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The Right Employer Could Extend Your ‘Healthspan’

Wendi Safstrom leads a session onstage at SHRM24
Wendi Safstrom, President of the SHRM Foundation, moderates a session about health benefits at the SHRM Annual Conference & Expo 2024.

Health equity is crucial to ensuring that employees lead long and high-quality lives, and employers have a duty to prioritize the well-being of their workers.

This was the message delivered by a group of inclusion and health leaders in a concurrent session titled “10 Ways YOU Can Improve the Length and Quality of Your Employees’ Lives” at the SHRM Annual Conference & Expo 2024 (SHRM24) in Chicago and virtually on June 24. The session was moderated by SHRM Foundation President Wendi Safstrom.

Dr. Jay Bhatt, managing director of the Deloitte Center for Health Solutions and the Deloitte Health Equity Institute, introduced the concept of “healthspan,” which refers to the length and quality of a person’s life span.

If workers live longer, employers have the opportunity to retain skilled, experienced staff for longer. This reduces the cost of turnover and training, and ultimately increases profits. But if workers are unhappy, overwhelmed, or burned out, then the work they do will be poor-quality, and they can actually be a detriment to their organizations. Thus, it is imperative for employers to prioritize the well-being of workers and their families across their entire life spans.

Jay Bhatt, Deloitte
Jay Bhatt, Deloitte

“If you think of your organization as a health organization … then there’s a way to think about it in terms of, ‘How do you help your workforce thrive?’ ” Bhatt said. “Employers can be the catalysts in driving the change toward living healthier years and spending less.”

He explained that health encompasses so much more than just traditional notions of physical and mental health. When employers consider the health of their employees, they should also keep in mind financial literacy, commuter benefits, and access to affordable and nutritious food—all resources that can be summed up under the umbrella of wellness.

“Health equity can’t be a side gig or a side hustle—it must be embedded” in organizations and communities, Bhatt said.

The SHRM Foundation, the Deloitte Health Equity Institute, and the American Heart Association launched the Health Equity in the Workforce Initiative in 2023 with the goal of enabling positive health outcomes for 10 million U.S. workers by 2025.

A key part of this work is reducing employees’ stress.

“I don’t care how much money you have—stress keeps us all up,” said Gerald E. Johnson II, executive vice president for health equity and chief diversity officer at the American Heart Association. “But it’s exacerbated in the people we want to work with here,” namely members of the workforce who earn less than the national median income and who are thus at a greater risk for negative health outcomes.

He urged session attendees to imagine what would be possible if everyone had optimal health. Improving workers’ overall health is both a moral imperative (the right thing to do) and a business imperative (the smart thing to do).

Gerald E. Johnson II, American Heart Association
Gerald E. Johnson II, American Heart Association

Workforce health equity is “every employee having a fair and just opportunity to reach their highest level of health and well-being,” Johnson said. “No matter who you are or where you are, you have the right to achieve your highest level of health and well-being.”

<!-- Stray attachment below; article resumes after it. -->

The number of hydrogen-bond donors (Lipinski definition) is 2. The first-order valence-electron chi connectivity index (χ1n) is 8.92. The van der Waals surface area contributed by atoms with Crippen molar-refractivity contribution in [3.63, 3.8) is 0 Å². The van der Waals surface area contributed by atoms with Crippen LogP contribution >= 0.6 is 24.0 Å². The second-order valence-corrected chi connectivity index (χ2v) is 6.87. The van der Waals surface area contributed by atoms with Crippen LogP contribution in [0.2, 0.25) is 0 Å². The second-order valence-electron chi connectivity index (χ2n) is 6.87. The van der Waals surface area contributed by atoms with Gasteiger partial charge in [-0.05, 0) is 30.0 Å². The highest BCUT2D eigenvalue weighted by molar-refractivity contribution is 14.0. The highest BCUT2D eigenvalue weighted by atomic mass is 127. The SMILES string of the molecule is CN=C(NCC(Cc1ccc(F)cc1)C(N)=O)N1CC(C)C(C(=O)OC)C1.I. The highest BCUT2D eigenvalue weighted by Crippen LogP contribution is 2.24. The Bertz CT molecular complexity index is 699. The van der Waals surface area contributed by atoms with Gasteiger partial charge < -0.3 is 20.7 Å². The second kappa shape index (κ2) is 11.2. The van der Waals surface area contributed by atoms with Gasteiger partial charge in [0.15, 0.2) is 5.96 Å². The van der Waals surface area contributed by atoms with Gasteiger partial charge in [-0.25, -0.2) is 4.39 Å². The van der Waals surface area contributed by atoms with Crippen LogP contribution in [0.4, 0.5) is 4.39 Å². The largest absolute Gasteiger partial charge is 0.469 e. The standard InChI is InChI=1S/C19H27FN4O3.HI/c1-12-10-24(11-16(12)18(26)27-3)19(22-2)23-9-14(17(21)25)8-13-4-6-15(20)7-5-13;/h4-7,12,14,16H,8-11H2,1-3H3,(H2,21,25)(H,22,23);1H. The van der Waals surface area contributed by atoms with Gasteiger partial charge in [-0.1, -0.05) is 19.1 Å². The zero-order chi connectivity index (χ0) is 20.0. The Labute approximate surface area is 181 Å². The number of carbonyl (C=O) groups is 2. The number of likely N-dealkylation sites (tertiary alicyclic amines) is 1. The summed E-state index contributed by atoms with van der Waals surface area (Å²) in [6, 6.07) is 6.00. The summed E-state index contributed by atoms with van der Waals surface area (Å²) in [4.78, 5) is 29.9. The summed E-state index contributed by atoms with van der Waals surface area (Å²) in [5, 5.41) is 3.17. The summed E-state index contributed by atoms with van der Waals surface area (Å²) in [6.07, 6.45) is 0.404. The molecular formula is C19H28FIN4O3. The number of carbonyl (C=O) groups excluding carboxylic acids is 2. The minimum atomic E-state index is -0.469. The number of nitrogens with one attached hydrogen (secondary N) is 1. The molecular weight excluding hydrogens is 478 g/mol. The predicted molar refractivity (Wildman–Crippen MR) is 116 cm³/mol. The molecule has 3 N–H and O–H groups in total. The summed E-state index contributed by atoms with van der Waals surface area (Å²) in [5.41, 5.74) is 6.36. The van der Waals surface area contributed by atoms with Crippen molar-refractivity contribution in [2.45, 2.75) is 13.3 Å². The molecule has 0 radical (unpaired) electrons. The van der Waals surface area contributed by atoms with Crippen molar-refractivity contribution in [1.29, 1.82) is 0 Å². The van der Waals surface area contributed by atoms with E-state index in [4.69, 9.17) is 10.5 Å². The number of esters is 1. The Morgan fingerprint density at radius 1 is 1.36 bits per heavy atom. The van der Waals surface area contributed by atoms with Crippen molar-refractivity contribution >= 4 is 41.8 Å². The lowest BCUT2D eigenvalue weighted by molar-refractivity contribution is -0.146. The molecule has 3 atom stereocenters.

Subha Barry, president of inclusion and talent services provider Seramount, offered examples of resources that companies can provide to their employees and strategies they can adopt to improve the success of their health benefits. These include telehealth, employee resource groups, flexible work options, and mental health care.

What is most important is understanding the needs of your specific workforce, which “sets a tone in the organization that allows you to feel like this organization cares about me,” said Barry, who is also a member of the SHRM Foundation Board of Directors. When you are considering adding a new benefit or expanding an existing offering, “look at the data, look at the numbers, and look at who it’s going to help and how it’s going to help.”

Strong benefits that reflect what workers actually want and will use are crucial for attracting new employees and retaining the ones you already have on staff. Money spent on benefits often flows back to the company in the form of metrics such as improved efficiency and decreased turnover, buoyed by workers’ good health and reduced stress.

“How can we create workplaces where all employees—regardless of their personal characteristics, their circumstances, their gender, race, ethnicity, sexual orientation—can find equal access to health care and health care benefits and in an environment in which they are encouraged to actually use it?” Barry asked.

Subha Barry, Seramount
Subha Barry, Seramount

The first step is assessing whether your organization is actually discussing these issues. Determine who is responsible for these efforts and how they can be funded. Embed health equity into the strategic plan of your organization, Johnson recommended.

Additionally, ensure that the benefits you offer are genuinely accessible to your workers. Do they know what benefits are available to them? Do they understand how to access their benefits? Can they afford to use their benefits? For example, health insurance is only useful for employees if they can afford the co-pays they have to make to receive care.

“The problem is bigger than us,” Johnson acknowledged, “but we also have to recognize that we can do something. Make sure your company is leaning in on the issues that are important to them. Doing nothing is not an answer.”


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